RAB recently reported that the Yankees are still considering adding Kevin Millwood to the team’s 2011 rotation. For those who don’t know, Millwood was awful in 2010. Larry covered his performance earlier this year, but, in short, Millwood posted an 83 ERA+ over 190.2 innings, just about what the Yankees got from A.J. Burnett. In January Larry rightly dismissed Millwood as an unsuitable option for the back of the Yankee rotation because Kevin Millwood sucks.
Unfortunately, that was early January, when the Yankees had more time to address their back of the rotation issues. Now, it’s February. Spring Training has begun and, in his infinite wisdom, Brian Cashman has invited Mark Prior, Freddy Garcia and Krispy Kreme to camp. We know Kevin Millwood was bad in 2010 because he pitched in 2010, which is a lot more than we can say for those other guys. Are the Yankees right to consider him?
On any other team, the answer would be a resounding no. Why give a few million dollars and the ball to a pitcher whose career is clearly all but finished? On the Yankees, however, the math is different. No one thinks Millwood will be able to pitch well in 2011. The question for the Yankees is whether or not he can pitch adequately enough to keep the offense in the game until the bullpen can take things over. The Yankees don’t need a pitcher to be dominant. They only need him to last about six innings without giving up more than four runs. Can Kevin Millwood do that?
The data below are taken from Fangraphs and Baseball-Reference. They compare four pitchers: Ivan Nova, Sergio Mitre, Edwin Jackson, and, of course, Mr. Millwood. The top set of data are the pitchers’ actual performances from 2010. The bottom set are the Bill James and Marcel projections for the 2011 season, taken from Fangraphs.
I’ve included Edwin Jackson because his name hasn’t come up recently as a possible trade target, but he’s a free agent after this season, isn’t as expensive an option as Mark Buehrle, and could be had in trade that allows the Bombers to keep their best prospects. Jackson is a Scott Boras client who may be looking for a big pay day at season’s end. If the White Sox are struggling mid-season, expect his name to come up in trade talks.
The first thing this table tells me is why the Yankees are taking a look at just about any present or former Major Leaguer with an arm and a pulse. The team is being dishonest when it says that Sergio Mitre is in the starting rotation. Maybe he’ll get the ball in a spot situation, but a viable starter needs to give a team about 175 innings, or 121 more than Mitre put in last year. He won’t make more than three consecutive starts, let alone take the mound every fifth day for six months. (The same cannot be said of Nova, who accumulated 187 total innings between the majors and AAA.)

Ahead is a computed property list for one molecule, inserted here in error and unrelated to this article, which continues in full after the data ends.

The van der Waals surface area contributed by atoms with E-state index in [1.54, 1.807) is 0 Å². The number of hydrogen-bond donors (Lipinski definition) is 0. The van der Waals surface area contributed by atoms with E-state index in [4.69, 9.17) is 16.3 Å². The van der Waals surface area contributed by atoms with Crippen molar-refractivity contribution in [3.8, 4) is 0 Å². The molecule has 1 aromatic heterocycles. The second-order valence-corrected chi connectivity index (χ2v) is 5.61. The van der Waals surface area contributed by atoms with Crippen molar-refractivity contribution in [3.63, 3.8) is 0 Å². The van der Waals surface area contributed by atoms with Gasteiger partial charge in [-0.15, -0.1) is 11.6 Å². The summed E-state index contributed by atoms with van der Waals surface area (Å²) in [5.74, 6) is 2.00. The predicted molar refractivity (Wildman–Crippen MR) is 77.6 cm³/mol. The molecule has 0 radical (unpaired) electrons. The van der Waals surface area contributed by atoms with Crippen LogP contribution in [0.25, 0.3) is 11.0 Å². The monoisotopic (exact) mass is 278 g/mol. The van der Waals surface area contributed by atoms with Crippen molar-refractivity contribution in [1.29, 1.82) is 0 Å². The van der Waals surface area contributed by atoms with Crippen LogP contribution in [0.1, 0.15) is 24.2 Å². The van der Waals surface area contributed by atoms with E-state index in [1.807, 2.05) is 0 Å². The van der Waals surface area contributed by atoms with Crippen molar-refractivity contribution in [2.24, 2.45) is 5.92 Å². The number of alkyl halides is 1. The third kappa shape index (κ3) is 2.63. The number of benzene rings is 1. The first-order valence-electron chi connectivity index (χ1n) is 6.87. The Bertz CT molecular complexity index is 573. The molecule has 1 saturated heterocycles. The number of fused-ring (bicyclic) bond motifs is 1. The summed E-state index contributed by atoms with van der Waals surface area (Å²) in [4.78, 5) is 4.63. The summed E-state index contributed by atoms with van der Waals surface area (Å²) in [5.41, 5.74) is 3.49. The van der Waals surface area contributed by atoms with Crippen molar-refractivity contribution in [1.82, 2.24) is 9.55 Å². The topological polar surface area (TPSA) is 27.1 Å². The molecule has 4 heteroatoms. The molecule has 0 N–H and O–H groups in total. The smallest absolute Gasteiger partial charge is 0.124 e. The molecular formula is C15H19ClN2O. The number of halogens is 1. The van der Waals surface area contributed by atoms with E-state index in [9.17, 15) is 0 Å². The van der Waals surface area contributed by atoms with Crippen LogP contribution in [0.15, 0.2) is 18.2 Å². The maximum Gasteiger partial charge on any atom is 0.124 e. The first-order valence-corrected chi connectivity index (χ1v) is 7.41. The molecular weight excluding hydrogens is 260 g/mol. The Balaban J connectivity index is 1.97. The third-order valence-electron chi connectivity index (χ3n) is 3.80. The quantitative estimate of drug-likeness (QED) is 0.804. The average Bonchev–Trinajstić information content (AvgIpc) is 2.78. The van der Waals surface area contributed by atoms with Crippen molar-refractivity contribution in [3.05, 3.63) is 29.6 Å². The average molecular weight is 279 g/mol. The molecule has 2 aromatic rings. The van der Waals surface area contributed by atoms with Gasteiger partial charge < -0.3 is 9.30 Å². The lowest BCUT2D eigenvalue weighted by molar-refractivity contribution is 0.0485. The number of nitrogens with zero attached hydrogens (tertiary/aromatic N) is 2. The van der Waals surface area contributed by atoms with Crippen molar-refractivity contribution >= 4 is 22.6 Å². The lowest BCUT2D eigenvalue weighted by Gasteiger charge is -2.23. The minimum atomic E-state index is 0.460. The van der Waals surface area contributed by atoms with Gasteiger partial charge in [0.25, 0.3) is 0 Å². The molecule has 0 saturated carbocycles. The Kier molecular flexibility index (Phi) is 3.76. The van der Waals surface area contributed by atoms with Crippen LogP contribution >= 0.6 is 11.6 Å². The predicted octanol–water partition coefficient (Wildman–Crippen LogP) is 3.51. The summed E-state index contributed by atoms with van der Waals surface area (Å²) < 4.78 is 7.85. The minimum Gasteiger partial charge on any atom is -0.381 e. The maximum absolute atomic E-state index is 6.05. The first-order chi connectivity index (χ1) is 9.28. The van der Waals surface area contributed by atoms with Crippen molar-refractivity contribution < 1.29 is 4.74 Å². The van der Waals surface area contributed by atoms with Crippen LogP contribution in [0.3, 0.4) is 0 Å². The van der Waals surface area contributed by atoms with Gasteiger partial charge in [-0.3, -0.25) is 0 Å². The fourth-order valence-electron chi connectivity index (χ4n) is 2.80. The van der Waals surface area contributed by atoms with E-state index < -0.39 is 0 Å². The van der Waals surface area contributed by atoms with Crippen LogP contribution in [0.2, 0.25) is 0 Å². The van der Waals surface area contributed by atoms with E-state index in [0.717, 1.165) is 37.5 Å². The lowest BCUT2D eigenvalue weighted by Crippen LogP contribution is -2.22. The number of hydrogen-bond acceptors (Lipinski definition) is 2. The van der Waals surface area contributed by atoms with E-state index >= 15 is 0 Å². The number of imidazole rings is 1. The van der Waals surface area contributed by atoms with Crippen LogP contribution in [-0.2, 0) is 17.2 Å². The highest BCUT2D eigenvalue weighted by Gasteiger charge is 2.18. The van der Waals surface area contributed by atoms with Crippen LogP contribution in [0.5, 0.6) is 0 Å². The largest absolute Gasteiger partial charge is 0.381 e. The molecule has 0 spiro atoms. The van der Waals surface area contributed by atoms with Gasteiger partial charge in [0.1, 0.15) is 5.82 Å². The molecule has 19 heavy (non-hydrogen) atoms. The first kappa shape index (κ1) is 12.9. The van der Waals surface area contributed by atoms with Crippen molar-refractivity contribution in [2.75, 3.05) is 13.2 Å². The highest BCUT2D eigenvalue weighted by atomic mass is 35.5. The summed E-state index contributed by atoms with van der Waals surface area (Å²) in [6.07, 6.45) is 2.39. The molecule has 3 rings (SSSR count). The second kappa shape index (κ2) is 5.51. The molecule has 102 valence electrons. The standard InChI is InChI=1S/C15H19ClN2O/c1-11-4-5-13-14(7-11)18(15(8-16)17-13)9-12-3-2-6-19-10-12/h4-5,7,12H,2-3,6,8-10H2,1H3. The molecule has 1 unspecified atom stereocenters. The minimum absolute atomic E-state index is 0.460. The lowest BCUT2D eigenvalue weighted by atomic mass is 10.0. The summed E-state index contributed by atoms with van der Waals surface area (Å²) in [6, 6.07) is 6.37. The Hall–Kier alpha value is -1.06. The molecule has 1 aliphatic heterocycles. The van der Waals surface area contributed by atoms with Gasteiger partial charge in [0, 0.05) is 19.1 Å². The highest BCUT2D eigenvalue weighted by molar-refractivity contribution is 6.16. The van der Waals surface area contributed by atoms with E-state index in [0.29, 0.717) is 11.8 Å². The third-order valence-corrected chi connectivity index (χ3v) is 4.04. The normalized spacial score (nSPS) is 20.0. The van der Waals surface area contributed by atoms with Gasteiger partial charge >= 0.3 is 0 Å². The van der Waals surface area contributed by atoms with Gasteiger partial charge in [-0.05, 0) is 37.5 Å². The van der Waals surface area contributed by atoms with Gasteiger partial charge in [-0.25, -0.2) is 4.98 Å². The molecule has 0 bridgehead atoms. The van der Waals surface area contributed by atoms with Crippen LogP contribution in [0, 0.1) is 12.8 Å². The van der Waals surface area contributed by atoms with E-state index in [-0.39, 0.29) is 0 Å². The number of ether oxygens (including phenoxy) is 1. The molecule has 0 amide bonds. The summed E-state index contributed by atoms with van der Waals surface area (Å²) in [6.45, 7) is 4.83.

The data also show why the Yankees are sniffing around Millwood. It’s not that they want Millwood on the team. Kevin Millwood doesn’t want himself on his own fantasy team. It’s that he fits the criteria outlined above: arm, pulse. Millwood managed to give the Orioles 190.2 innings of work last season over 31 starts. They were 190.2 innings of lousy work, but his aERA was 3.48 and his IPGS was 6.1. He’s actually projected to be a bit better next season but even if he were only to repeat his 2010 performance, the 2011 Yankee offense projects to have a slight lead, on average, when he would leave the game. As far as fifth starters go, the team could do worse.
If I were the Yankee GM, I would be inquiring about Edwin Jackson. Apart from being better than Millwood, his real asset is his age. 2011 will be his age 27 season. If he establishes that he can pitch on the Yankees then he may be a suitable, medium-term solution for the back of the rotation. If he bombs then the damage is limited because he’s not very expensive and the Yankees can let him walk at season’s end. He’s worth the phone call, to say the least.
The Yankees are entering the 2011 season with their weakest rotation since 2008, the year the team asked Darrell Rasner and Sidney Ponson to combine for 35 starts. The team also has about $35 million to spend, now that Andy Pettitte has retired and Cliff Lee is taking his talents to Philadelphia. This is why Brian Cashman has been handing out minor league contracts to just about anyone who wants one. He’s hoping he can make up for what he lacks in quality with quantity, rolling the dice on a large number of low-cost options, hoping one of them will turn into next year’s Aaron Small. With that in mind, everything comes down to cost and years. If Kevin Millwood can be had for one year and $5 million or less there is no reason not to sign him because it will be easy to get rid of him. As spring training begins expect the rumors linking the Yankees to crappy but available pitchers to increase. For my part, I’m hoping they can pry Jackson away from the White Sox. At least he has upside.
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